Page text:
precipitation to rain. By the afternoon...temperatures are forecast to range from
the low 40s within the valley floor to near 50 east. Precipitation will
generally fall as liquid rain. However...elevation above 3500 feet
may remain as snow through the afternoon hours. By the end of
daylight Monday...several High Mountain peaks near the Tennessee line may see a
couple of inches of snowfall. We will continue to highlight in the
severe weather potential statement.
Long term /Monday night through Thursday/...
as of 215 PM Friday...the medium range will start out Monday evening
with a large upper level vortex/trough over the southern Great Lakes
and Ohio Valley...with spokes of vorticity pivoting around the
circulation. One of those spokes/vorticity lobes will cross the County warning forecast area on
Tuesday...producing another round of modest middle to upper level qg
forcing. However...it does not look as impressive...and middle level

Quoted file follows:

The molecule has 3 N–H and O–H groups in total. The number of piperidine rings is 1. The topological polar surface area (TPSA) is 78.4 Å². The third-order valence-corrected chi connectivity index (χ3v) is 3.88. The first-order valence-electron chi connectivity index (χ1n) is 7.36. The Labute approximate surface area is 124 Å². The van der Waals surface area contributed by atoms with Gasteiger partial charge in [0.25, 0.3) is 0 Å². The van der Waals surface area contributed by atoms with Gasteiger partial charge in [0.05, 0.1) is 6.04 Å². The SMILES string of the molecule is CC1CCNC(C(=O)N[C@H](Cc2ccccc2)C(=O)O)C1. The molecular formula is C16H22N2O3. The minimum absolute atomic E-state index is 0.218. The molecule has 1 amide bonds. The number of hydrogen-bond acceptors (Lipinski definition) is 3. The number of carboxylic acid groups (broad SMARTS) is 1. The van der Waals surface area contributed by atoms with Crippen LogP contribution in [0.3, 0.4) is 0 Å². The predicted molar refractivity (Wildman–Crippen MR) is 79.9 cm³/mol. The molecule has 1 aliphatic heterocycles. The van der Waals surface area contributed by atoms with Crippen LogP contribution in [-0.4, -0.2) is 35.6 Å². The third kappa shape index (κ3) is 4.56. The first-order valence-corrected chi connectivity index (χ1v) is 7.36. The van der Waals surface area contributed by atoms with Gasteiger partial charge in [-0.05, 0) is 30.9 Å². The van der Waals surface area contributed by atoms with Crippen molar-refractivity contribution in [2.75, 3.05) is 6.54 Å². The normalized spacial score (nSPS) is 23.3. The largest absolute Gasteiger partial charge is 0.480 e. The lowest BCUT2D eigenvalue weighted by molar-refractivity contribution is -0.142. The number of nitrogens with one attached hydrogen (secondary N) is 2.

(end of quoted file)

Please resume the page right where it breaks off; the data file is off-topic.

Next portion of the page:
lapse rates will not be as steep as on Monday. Still...moisture and
lift along with increasingly better northwest upslope flow should keep
scattered to numerous snow showers along the Tennessee border. As for
precipitation from the Blue Ridge and east...models have backed off on
precipitation /breaking containment/...so I will only forecast a slight
chance of rain and snow showers across the NC foothills and northwest
Piedmont. Temperatures will be about 10-15 degrees below normal under the
Tuesday night and beyond...the axis of the upper trough will swing
east of the area...but a large Miller-b like low will be ongoing
across the Great Lakes and the northeast. So a prolonged moist northwest